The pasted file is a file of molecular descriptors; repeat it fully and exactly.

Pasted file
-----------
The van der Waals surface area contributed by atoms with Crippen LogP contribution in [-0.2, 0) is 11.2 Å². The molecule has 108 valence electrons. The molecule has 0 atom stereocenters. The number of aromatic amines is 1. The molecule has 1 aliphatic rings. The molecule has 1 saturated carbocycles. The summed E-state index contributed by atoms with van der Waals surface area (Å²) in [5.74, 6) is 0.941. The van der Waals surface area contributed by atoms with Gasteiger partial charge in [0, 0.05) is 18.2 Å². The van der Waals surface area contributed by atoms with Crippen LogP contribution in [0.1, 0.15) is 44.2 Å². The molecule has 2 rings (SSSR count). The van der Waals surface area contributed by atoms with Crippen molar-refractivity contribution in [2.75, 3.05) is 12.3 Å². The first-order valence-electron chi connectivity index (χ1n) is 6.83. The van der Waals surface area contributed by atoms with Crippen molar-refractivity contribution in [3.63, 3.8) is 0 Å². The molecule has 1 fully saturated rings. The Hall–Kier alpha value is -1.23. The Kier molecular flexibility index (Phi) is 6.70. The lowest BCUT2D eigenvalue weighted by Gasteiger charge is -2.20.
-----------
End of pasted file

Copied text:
The van der Waals surface area contributed by atoms with Crippen LogP contribution in [-0.2, 0) is 11.2 Å². The molecule has 108 valence electrons. The molecule has 0 atom stereocenters. The number of aromatic amines is 1. The molecule has 1 aliphatic rings. The molecule has 1 saturated carbocycles. The summed E-state index contributed by atoms with van der Waals surface area (Å²) in [5.74, 6) is 0.941. The van der Waals surface area contributed by atoms with Gasteiger partial charge in [0, 0.05) is 18.2 Å². The van der Waals surface area contributed by atoms with Crippen LogP contribution in [0.1, 0.15) is 44.2 Å². The molecule has 2 rings (SSSR count). The van der Waals surface area contributed by atoms with Crippen molar-refractivity contribution in [2.75, 3.05) is 12.3 Å². The first-order valence-electron chi connectivity index (χ1n) is 6.83. The van der Waals surface area contributed by atoms with Crippen molar-refractivity contribution in [3.63, 3.8) is 0 Å². The molecule has 1 fully saturated rings. The Hall–Kier alpha value is -1.23. The Kier molecular flexibility index (Phi) is 6.70. The lowest BCUT2D eigenvalue weighted by Gasteiger charge is -2.20.